Amazon.com (NASDAQ:AMZN) appears to have found its own weak spot in its impending battle with Apple's (NASDAQ:AAPL) iPad. The New York Times is reporting that Amazon is acquiring Touchco, a maker of flexible touchscreens.

Obviously, speculation suggests that Amazon will quickly put the technology to work in its next Kindle. If consumers flock to Apple's iPad as an e-book reader, Amazon will be forced to compete with the multifaceted device.

A touchscreen on a Kindle would be welcome, but it's certainly not necessary. The real threat is that the iPad -- despite pricing that is two to three times higher than the current Kindle, and slightly more than the jumbo-sized Kindle DX -- will force all e-book readers to become Swiss army knives of computing entertainment. If Joe Kindle sees that Jane iPad can read books, but also play videos, check email, and play games, Kindle owners may feel like they're simply settling.

Amazon needs to be careful here. It can't roll out an upgrade so amazing that it makes its millions of current Kindles in the wild obsolete. Burning early adopters is never a good idea.

What should Amazon do with this new technology? Rolling out a Kindle with a touchscreen interface is logical, provided Amazon preserves the same competitive price point that's currently helping the Kindle succeed against Sony (NYSE:SNE) and Barnes & Noble (NYSE:BKS) among dedicated readers.

However, in the bigger picture, Amazon should also try to put out an iPad clone.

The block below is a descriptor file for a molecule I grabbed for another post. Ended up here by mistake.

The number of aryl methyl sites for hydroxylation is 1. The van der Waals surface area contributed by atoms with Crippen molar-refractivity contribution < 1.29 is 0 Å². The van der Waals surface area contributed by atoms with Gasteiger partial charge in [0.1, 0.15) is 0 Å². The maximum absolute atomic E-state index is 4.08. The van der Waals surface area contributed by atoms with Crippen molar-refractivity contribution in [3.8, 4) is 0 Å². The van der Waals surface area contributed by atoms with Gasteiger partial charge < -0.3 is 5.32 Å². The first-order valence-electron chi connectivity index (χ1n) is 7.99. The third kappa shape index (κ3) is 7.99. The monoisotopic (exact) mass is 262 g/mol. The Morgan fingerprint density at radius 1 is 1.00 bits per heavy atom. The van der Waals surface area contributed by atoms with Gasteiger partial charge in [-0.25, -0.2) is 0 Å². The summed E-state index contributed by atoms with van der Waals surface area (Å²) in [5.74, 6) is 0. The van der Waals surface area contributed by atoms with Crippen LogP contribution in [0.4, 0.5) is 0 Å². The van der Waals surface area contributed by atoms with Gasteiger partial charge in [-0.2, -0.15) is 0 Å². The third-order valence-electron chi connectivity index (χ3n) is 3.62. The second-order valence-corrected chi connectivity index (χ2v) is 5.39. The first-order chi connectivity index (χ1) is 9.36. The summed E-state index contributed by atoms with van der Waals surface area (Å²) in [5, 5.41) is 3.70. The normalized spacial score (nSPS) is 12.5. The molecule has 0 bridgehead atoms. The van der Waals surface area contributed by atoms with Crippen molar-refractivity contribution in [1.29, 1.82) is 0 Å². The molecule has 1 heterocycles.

Amazon's digital storefront is already in place. The leading online retailer has been selling digital music, video, and computer games for a long time. Can it put all that together, creating a device that can do it all? One can always argue that Hewlett-Packard (NYSE:HPQ) is already going there with its Microsoft (NASDAQ:MSFT)-powered touchscreen tablet, but an Amazon-branded device with a few proprietary features could also make a dent in this market, if it's pushed as aggressively as the e-tailer has pushed the Kindle.

Will Amazon be able to get away with a Kindle and a grander gadget that does it all? We just won't know until it tries. If Apple's iPad is a winner, Amazon won't have the option to sit this one out.

What should Amazon do with Touchco? Share your thoughts in the comments box below.

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Longtime Fool contributor Rick Munarriz has been shopping online for about as long as Amazon.com has been in business. He owns a Kindle. He does not own shares in any of the companies in this story. He is also part of the Rule Breakers newsletter research team, seeking out tomorrow's ultimate growth stocks a day early. The Fool has a disclosure policy.